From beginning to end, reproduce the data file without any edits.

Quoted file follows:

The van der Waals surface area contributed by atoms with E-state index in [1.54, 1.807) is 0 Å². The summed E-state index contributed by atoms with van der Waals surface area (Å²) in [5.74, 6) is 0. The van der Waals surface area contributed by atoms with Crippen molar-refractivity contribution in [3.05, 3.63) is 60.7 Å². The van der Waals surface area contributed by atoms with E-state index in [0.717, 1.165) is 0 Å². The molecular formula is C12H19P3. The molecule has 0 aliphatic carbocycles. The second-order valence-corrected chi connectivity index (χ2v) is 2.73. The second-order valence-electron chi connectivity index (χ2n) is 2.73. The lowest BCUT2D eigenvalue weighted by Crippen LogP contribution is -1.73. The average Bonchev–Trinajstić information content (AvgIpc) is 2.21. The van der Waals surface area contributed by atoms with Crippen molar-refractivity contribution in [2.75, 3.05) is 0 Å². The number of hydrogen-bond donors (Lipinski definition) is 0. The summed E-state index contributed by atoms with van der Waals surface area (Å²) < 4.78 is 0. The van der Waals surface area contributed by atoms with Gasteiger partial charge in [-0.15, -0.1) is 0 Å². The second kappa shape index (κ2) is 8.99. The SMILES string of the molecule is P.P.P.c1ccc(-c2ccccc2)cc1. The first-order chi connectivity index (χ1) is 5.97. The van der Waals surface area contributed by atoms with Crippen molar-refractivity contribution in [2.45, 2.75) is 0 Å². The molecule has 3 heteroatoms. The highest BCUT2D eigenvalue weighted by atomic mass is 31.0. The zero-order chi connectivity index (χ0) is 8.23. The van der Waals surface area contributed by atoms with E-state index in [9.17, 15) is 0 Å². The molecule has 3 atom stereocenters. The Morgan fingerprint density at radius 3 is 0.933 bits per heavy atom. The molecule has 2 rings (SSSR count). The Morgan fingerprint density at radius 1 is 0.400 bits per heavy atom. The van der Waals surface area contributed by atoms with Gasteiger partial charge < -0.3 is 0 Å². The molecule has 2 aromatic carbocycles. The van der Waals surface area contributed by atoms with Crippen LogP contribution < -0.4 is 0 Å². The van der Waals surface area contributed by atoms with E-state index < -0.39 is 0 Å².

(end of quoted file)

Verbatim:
The van der Waals surface area contributed by atoms with E-state index in [1.54, 1.807) is 0 Å². The summed E-state index contributed by atoms with van der Waals surface area (Å²) in [5.74, 6) is 0. The van der Waals surface area contributed by atoms with Crippen molar-refractivity contribution in [3.05, 3.63) is 60.7 Å². The van der Waals surface area contributed by atoms with E-state index in [0.717, 1.165) is 0 Å². The molecular formula is C12H19P3. The molecule has 0 aliphatic carbocycles. The second-order valence-corrected chi connectivity index (χ2v) is 2.73. The second-order valence-electron chi connectivity index (χ2n) is 2.73. The lowest BCUT2D eigenvalue weighted by Crippen LogP contribution is -1.73. The average Bonchev–Trinajstić information content (AvgIpc) is 2.21. The van der Waals surface area contributed by atoms with Crippen molar-refractivity contribution in [2.75, 3.05) is 0 Å². The number of hydrogen-bond donors (Lipinski definition) is 0. The summed E-state index contributed by atoms with van der Waals surface area (Å²) < 4.78 is 0. The van der Waals surface area contributed by atoms with Gasteiger partial charge in [-0.15, -0.1) is 0 Å². The second kappa shape index (κ2) is 8.99. The SMILES string of the molecule is P.P.P.c1ccc(-c2ccccc2)cc1. The first-order chi connectivity index (χ1) is 5.97. The van der Waals surface area contributed by atoms with Crippen molar-refractivity contribution in [2.45, 2.75) is 0 Å². The molecule has 3 heteroatoms. The highest BCUT2D eigenvalue weighted by atomic mass is 31.0. The zero-order chi connectivity index (χ0) is 8.23. The van der Waals surface area contributed by atoms with E-state index in [9.17, 15) is 0 Å². The molecule has 3 atom stereocenters. The Morgan fingerprint density at radius 3 is 0.933 bits per heavy atom. The molecule has 2 rings (SSSR count). The Morgan fingerprint density at radius 1 is 0.400 bits per heavy atom. The van der Waals surface area contributed by atoms with Gasteiger partial charge < -0.3 is 0 Å². The molecule has 2 aromatic carbocycles. The van der Waals surface area contributed by atoms with Crippen LogP contribution < -0.4 is 0 Å². The van der Waals surface area contributed by atoms with E-state index < -0.39 is 0 Å².